Conclusions: RFA should be considered a first-line therapy even after the first episode of symptomatic AFL. There is a better long-term success rate, the same risk of subsequent AF, and fewer secondary effects.
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http://dx.doi.org/10.1161/CIRCULATIONAHA.106.638395DOI Listing
October 2006

Cavotricuspid isthmus angiography predicts atrial flutter ablation efficacy in 281 patients randomized between 8 mm- and externally irrigated-tip catheter.

Eur Heart J 2006 Aug 28;27(15):1833-40. Epub 2006 Jun 28.

Department of Cardiology, Faculty of Medicine J. Lisfranc, The Jean Monnet University, 42 055 Saint-Etienne, Cedex 2, France.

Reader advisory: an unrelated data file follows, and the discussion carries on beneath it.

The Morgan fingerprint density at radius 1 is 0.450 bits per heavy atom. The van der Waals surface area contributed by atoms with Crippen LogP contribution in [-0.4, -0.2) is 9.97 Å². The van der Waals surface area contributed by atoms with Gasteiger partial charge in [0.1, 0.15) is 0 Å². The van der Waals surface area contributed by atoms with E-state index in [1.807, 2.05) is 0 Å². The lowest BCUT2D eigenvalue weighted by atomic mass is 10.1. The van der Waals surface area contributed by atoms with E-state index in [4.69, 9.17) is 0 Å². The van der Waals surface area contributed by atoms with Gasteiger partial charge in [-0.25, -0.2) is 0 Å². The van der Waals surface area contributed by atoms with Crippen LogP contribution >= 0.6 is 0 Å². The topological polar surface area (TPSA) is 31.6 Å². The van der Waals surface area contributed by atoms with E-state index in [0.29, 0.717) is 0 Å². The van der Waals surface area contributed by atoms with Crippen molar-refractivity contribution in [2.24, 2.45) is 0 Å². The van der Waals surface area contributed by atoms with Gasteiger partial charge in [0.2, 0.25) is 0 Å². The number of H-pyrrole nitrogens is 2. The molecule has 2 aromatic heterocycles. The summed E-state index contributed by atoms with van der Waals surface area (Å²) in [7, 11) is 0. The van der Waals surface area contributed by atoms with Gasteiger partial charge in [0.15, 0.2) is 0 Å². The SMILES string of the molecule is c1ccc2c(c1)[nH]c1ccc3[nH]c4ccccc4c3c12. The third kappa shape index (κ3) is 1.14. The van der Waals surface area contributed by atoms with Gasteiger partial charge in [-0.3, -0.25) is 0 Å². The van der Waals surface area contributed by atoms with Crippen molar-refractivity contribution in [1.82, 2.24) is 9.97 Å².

Aims: Radiofrequency ablation (RFA) of cavotricuspid isthmus (CTI)-dependent atrial flutter can be performed using various types of ablation catheters. Recent evaluations comparing externally cooled-tip RFA (ecRFA) catheters and large-tip (8 mm) catheters found that ecRFA catheter may have a higher efficacy for CTI ablation. The aim of this prospective study was to compare both catheters by stratifying on CTI morphology in order to explain, in part, the discrepancies between previous randomized studies, and to validate predictive factors of difficult CTI ablation on clinical, echocardiographic, and angiographic data.